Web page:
Nicholas (nwhyte) wrote,

Foucault's Pendulum, by Umberto Eco

Second paragraph of third chapter:
Quanto a Belbo non era in ufficio. Gudrun mi aveva detto che aveva telefonato dicendo che doveva allontanarsi per motivi di famiglia. Quale famiglia? La cosa strana è che aveva portato via il computer — Abulafia, come ormai lo chiamava — con la stampante. Gudrun mi aveva detto che se l'era messo in casa per terminare un lavoro. Perché tanta fatica? Non poteva scrivere in ufficio? Belbo was away. Gudrun told me he telephoned to say he had to go somewhere for family reasons. What family? The odd thing was, he took away the word processor — Abulafia, he called it — and the printer, too. Gudrun also told me he had set it up at home in order to finish some work. Why had he gone to all that trouble? Couldn't he do it in the office?
I read this soon after the English translation came out, and allowed myself to be impressed in the wake of The Name of the Rose. I am older and more cynical now, and I must admit it did not read as well thirty years later. I was once fascinated by conspiracy theories and even at one point by the cabala, and these days I have put away (some) childish things and no longer find these things quite as interesting. Sure, Eco's target is precisely the people who do take these things seriously, but he and his characters somewhat slip over the boundary. The gratuitous fridging of one of the (slender) women characters at the end jarred when I first read it and still jars now. Though it's a bit redeemed by the laundry list moment. Still, There are certainly three books I have read recently which were a third of this length and from which I got more enjoyment. You can get it here.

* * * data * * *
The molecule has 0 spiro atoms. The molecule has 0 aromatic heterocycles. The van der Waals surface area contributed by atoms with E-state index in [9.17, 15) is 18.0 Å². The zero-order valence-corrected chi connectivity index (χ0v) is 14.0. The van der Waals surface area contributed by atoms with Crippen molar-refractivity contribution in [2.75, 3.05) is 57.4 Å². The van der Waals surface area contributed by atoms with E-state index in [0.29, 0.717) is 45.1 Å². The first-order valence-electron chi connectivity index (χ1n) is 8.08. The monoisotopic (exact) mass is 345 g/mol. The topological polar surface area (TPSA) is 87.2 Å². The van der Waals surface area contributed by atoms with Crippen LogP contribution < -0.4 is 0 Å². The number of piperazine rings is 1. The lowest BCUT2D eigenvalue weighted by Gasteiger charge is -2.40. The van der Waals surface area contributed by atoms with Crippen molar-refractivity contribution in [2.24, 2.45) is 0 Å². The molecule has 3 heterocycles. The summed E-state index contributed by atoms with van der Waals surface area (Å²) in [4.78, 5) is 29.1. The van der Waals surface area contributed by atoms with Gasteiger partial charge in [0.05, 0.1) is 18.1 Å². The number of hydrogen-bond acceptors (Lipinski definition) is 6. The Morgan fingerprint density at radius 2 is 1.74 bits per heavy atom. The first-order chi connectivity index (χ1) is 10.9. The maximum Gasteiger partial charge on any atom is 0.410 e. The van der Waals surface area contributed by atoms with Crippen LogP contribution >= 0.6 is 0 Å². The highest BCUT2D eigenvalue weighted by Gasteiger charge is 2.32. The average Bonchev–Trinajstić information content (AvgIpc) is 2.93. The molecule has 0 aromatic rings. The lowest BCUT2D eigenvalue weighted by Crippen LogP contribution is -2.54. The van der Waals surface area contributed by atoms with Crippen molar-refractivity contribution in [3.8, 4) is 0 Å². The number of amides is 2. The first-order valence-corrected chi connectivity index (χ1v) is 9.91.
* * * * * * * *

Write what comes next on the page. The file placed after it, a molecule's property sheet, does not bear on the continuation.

This was the most popular book on my shelves that I had not already reviewed on-line. Next in that list is Bridget Jones' Diary, by Helen Fielding.
Tags: bookblog 2021, writer: umberto eco

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